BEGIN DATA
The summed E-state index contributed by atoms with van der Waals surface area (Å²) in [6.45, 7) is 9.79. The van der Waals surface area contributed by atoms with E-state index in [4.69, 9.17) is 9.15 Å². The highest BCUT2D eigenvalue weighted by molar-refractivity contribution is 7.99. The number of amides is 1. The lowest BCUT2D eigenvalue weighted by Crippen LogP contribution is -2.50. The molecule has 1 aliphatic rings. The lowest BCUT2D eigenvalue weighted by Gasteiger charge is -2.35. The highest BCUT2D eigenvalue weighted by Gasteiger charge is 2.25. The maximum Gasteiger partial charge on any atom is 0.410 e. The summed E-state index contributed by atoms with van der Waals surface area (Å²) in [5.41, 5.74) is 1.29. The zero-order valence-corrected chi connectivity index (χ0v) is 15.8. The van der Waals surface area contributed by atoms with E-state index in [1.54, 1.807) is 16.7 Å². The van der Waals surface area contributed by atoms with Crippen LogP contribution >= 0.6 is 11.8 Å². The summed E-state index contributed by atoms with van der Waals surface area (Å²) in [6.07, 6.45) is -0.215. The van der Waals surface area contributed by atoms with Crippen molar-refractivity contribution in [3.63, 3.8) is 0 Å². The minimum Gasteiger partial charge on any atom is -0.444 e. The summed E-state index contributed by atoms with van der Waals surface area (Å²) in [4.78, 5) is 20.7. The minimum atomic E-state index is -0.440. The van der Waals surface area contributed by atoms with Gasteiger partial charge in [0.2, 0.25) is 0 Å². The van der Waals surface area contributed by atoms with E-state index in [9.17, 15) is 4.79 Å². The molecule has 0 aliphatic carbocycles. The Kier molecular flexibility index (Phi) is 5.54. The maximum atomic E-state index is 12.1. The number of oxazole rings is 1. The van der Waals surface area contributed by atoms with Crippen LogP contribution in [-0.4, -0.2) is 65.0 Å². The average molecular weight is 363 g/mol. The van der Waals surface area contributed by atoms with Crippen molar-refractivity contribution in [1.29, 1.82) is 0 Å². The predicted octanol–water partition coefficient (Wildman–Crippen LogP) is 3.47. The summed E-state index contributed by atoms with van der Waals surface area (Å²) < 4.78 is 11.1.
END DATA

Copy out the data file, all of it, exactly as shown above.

The summed E-state index contributed by atoms with van der Waals surface area (Å²) in [6.45, 7) is 9.79. The van der Waals surface area contributed by atoms with E-state index in [4.69, 9.17) is 9.15 Å². The highest BCUT2D eigenvalue weighted by molar-refractivity contribution is 7.99. The number of amides is 1. The lowest BCUT2D eigenvalue weighted by Crippen LogP contribution is -2.50. The molecule has 1 aliphatic rings. The lowest BCUT2D eigenvalue weighted by Gasteiger charge is -2.35. The highest BCUT2D eigenvalue weighted by Gasteiger charge is 2.25. The maximum Gasteiger partial charge on any atom is 0.410 e. The summed E-state index contributed by atoms with van der Waals surface area (Å²) in [5.41, 5.74) is 1.29. The zero-order valence-corrected chi connectivity index (χ0v) is 15.8. The van der Waals surface area contributed by atoms with E-state index in [1.54, 1.807) is 16.7 Å². The van der Waals surface area contributed by atoms with Crippen LogP contribution >= 0.6 is 11.8 Å². The summed E-state index contributed by atoms with van der Waals surface area (Å²) in [6.07, 6.45) is -0.215. The van der Waals surface area contributed by atoms with Crippen molar-refractivity contribution in [3.63, 3.8) is 0 Å². The minimum Gasteiger partial charge on any atom is -0.444 e. The summed E-state index contributed by atoms with van der Waals surface area (Å²) in [4.78, 5) is 20.7. The minimum atomic E-state index is -0.440. The van der Waals surface area contributed by atoms with Gasteiger partial charge in [0.2, 0.25) is 0 Å². The van der Waals surface area contributed by atoms with E-state index in [9.17, 15) is 4.79 Å². The molecule has 0 aliphatic carbocycles. The Kier molecular flexibility index (Phi) is 5.54. The maximum atomic E-state index is 12.1. The number of oxazole rings is 1. The van der Waals surface area contributed by atoms with Crippen LogP contribution in [-0.4, -0.2) is 65.0 Å². The average molecular weight is 363 g/mol. The van der Waals surface area contributed by atoms with Crippen molar-refractivity contribution in [1.29, 1.82) is 0 Å². The predicted octanol–water partition coefficient (Wildman–Crippen LogP) is 3.47. The summed E-state index contributed by atoms with van der Waals surface area (Å²) < 4.78 is 11.1.